Autism Awareness Month

It’s time to pull out your multi-colored ribbon and be mindful of a misunderstood and puzzling condition known as Autism. Autism Awareness Month first began in April of 1970. The goal was and still is to educate the public by bringing focus and attention to this debilitating mental and developmental disorder that affects more than 24 million people worldwide. Autism Spectrum Disorder, or ASD, is an intricate neurodevelopment disorder that causes difficulties in the way an individual behaves, communicates and interacts with others. Typically these symptoms are present at birth but can also develop in early childhood. Some parents begin noticing signs of distinctive and repetitive behavior patterns within the first 2 years of their child’s life such:

  • Constant movement
  • Hyper behavior
  • Short attention span
  • Aggressive behavior
  • Lack of coordination
  • Doesn’t want to play with others

Autism is a wide spectrum disorder and effects each person differently. Individuals have their own unique symptoms themselves and no symptoms are ever the same. It’s important that we educate ourselves on the mysteries of autism and become more aware not just during the month of April, but let us make this a year-long priority. Children with this disability need extra time, care patients and the families who are affected by this need our support. Chances are you already know somebody with autism, so let’s proudly wear our pins and continue to raise awareness for those who live with autism.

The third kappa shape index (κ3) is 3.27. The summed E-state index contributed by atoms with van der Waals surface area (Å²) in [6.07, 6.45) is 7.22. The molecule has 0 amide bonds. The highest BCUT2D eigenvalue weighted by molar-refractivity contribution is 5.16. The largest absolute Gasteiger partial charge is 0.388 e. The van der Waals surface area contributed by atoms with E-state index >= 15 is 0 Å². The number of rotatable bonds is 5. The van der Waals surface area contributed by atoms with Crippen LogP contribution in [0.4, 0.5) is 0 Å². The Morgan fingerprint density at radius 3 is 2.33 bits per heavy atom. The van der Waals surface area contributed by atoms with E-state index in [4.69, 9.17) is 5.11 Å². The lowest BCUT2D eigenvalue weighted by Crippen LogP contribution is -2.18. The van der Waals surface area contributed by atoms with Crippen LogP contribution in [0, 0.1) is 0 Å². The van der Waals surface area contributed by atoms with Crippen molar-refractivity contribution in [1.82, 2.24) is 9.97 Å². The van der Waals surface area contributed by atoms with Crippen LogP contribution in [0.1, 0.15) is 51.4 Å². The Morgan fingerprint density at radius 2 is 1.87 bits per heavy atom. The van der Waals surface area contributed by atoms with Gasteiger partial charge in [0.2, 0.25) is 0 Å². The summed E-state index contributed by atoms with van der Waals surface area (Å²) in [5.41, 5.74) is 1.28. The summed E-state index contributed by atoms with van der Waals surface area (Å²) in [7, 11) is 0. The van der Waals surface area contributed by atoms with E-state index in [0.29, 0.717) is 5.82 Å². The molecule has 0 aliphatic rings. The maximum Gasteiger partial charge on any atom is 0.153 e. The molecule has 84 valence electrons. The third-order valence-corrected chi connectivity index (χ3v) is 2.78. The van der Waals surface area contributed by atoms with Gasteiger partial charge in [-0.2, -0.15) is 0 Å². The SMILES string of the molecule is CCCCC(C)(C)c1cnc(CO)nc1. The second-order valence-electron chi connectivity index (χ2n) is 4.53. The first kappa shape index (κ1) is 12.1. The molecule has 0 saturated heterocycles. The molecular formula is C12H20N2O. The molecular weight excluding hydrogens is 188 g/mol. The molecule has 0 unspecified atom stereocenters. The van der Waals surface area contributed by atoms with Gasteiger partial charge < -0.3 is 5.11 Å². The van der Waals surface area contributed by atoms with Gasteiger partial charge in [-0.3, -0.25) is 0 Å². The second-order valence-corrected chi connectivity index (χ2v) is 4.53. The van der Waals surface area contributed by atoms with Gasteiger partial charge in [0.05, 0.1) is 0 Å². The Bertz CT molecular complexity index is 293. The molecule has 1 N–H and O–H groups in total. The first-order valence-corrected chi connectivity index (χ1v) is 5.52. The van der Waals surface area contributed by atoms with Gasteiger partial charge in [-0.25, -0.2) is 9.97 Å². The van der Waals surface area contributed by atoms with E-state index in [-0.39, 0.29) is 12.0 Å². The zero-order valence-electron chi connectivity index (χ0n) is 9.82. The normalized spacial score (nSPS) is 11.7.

Aunt Laurie’s products offered that are made by individuals with Autism and developmental disabilities and the organizations we support links are below. We include all of these products or are about to in our pre-made gift baskets and also offer them to build your own and custom corporate gifts too.

Candles –

Dog Biscuits –

Biscotti –

Scrubs, eye pillows, key chains, coasters –

chocolates –

dog biscuits

beach towels, totes, etc. embroidery and silkscreening –

ceramics –

Bath and Spa Products – enables adults on the autism spectrum opportunities to express, explore, and achieve diagnostic-appropriate independence through social and communicative educational development as well as vocational readiness programming.

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